As Hebrews 4:12 says: “For the word of God is alive and active. Sharper than any double-edged sword, it penetrates even to dividing soul and spirit, joints and marrow; it judges the thoughts and attitudes of the heart.”

God’s Word both cuts and heals the soul at the same time.

I had to change, and bring my actions in alignment to His Word. The Bible came alive to me, and I saw God’s power. In this way, God was carving His Word on my heart, and I started to be able to think God’s thoughts. God is faithful.

2. God Wants Me to Keep Loving My Family

Let us consider how we may spur one another on
toward love and good deeds.

—Hebrews 10:24

I have a sentimental soul—I imagine myself performing great and heroic acts of love towards humanity, and one day being lauded as a martyr.

Over the years, however, I learned that true love is demonstrated through the mundane and boring daily chores of life. Cooking and cleaning. Picking up the toy cars. Cleaning up breadcrumbs for the hundredth time.

God taught me that love is longsuffering, that we need to keep at it, as thankless or fruitless it may seem at times.

When our children were very young, they loved one another and enjoyed playing together. Years later—sadly—one of them told me bitterly: “I played with him because there was no one else. Now, I would rather not be with him.”

Despite that, we persisted in showing love to one another through family dinners, outings, birthday celebrations, long conversations about loving one another (not always appreciated), and prayer.

God taught me that love is longsuffering, that we need to keep at it, as thankless or fruitless it may seem at times.

By God’s grace, it seems that my children have grown to understand that as well. Recently, one of them said to me: “I like my brothers.” God is faithful.

3. God Wants Me to Endure

Let us run with perseverance the race marked out for us,
fixing our eyes on Jesus, the pioneer and perfecter of faith.

—Hebrews 12:1–2

I remember that when my firstborn was due for delivery, and the labour pains first started, I thought: “Hey, this isn’t too bad, if it doesn’t get worse.”

I asked the nurse, “Will it get worse?” The nurse must have thought, “Are you crazy? Of course it will!”

I soon found that out for myself—labour pain was unlike anything else I ever experienced.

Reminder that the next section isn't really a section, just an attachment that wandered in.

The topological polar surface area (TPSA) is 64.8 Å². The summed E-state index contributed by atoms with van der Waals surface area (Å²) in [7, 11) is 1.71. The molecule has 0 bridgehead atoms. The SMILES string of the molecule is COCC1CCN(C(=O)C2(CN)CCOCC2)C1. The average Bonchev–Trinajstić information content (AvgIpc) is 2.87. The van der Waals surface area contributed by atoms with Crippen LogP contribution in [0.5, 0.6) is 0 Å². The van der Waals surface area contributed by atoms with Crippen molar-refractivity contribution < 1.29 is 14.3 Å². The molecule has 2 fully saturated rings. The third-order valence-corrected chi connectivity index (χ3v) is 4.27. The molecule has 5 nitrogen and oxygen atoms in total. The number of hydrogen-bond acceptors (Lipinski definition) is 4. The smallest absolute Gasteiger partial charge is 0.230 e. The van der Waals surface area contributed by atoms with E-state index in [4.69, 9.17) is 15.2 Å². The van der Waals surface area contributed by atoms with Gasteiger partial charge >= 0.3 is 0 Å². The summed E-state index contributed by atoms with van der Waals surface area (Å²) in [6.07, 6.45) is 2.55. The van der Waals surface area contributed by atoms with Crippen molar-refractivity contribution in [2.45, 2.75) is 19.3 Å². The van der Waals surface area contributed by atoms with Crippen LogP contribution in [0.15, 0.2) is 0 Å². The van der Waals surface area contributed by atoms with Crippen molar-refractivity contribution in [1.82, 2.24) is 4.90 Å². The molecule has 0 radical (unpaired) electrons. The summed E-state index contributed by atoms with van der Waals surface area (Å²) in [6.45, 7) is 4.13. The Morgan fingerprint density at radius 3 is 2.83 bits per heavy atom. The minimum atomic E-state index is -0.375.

Similarly, after my babies were born, people used to tell me: “This is the easy part.” I thought: “You must be mad, this is so tough!”

True enough, over the years that followed, many things would threaten to derail my parenting journey.

I can only say that it’s by the grace of God that I’m standing now.

The good news is: I’ve learned that God will preserve me through any condition of the sea as I journey on, be it the storm or the doldrums.

The only thing I need to do is to patiently endure: to keep calm and not to sin (Ephesians 4:26–27). Sleep if I need to, and God himself will soothe my anxiety or lift my spirits. God is faithful.

God is Faithful

It’s been more than 20 years now since I became a mother—and I’m still leading my cell group, too. God has been the same through the years. I am able to parent my children because God is able—and He is the One who enables me.

In hindsight, I’ve learned a simple lesson about faithfulness: all I need to do is decide to keep getting up when I fall, and go in God’s direction.

I am able to parent my children because God is able—and He is the One who enables me.

It may not be easy. There will always be obstacles and distractions along the way. Through it all, however, God is faithful even when we are not, and He will make all things right, in His time and in His way.

With that, I continue to pray that one day my son will understand and say: “Thank you, Mummy, for always talking about God.”

Elisa is a mother to two young adults and a teenager. On a good day, she would have done a thousand things including having read a good book, gone for a run, finished all her housework, met up with a friend, and arranged for a thousand more other things to do on another day. Her favourite way of spending time with God is to read the Bible, tell Him all about the little and big things in her life, and hear His voice speaking right into the situation she is in. She has a blog at